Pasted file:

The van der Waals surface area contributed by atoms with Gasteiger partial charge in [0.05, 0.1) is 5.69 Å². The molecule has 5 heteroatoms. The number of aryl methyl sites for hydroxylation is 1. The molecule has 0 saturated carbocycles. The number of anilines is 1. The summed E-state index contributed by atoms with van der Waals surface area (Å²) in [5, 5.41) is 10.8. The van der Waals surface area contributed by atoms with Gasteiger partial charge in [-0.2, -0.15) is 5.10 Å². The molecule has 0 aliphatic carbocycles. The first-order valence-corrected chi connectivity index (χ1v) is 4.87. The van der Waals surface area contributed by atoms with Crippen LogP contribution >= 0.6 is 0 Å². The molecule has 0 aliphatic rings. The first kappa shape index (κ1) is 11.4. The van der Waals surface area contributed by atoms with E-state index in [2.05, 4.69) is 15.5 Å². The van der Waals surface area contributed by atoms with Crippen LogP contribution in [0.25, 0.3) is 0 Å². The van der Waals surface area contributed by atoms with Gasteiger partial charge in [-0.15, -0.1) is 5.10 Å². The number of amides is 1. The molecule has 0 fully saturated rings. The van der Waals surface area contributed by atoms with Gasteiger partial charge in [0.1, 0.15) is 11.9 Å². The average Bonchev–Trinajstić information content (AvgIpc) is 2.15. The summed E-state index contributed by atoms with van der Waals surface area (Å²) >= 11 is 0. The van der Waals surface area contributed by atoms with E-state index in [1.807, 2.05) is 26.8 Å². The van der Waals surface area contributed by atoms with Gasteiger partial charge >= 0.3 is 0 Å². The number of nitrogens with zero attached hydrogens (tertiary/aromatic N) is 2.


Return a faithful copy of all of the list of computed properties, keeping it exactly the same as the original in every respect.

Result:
The van der Waals surface area contributed by atoms with Gasteiger partial charge in [0.05, 0.1) is 5.69 Å². The molecule has 5 heteroatoms. The number of aryl methyl sites for hydroxylation is 1. The molecule has 0 saturated carbocycles. The number of anilines is 1. The summed E-state index contributed by atoms with van der Waals surface area (Å²) in [5, 5.41) is 10.8. The van der Waals surface area contributed by atoms with Gasteiger partial charge in [-0.2, -0.15) is 5.10 Å². The molecule has 0 aliphatic carbocycles. The first-order valence-corrected chi connectivity index (χ1v) is 4.87. The van der Waals surface area contributed by atoms with Crippen LogP contribution >= 0.6 is 0 Å². The molecule has 0 aliphatic rings. The first kappa shape index (κ1) is 11.4. The van der Waals surface area contributed by atoms with E-state index in [2.05, 4.69) is 15.5 Å². The van der Waals surface area contributed by atoms with Crippen LogP contribution in [0.25, 0.3) is 0 Å². The van der Waals surface area contributed by atoms with Gasteiger partial charge in [-0.15, -0.1) is 5.10 Å². The number of amides is 1. The molecule has 0 fully saturated rings. The van der Waals surface area contributed by atoms with Gasteiger partial charge in [0.1, 0.15) is 11.9 Å². The average Bonchev–Trinajstić information content (AvgIpc) is 2.15. The summed E-state index contributed by atoms with van der Waals surface area (Å²) >= 11 is 0. The van der Waals surface area contributed by atoms with E-state index in [1.807, 2.05) is 26.8 Å². The van der Waals surface area contributed by atoms with Gasteiger partial charge >= 0.3 is 0 Å². The number of nitrogens with zero attached hydrogens (tertiary/aromatic N) is 2.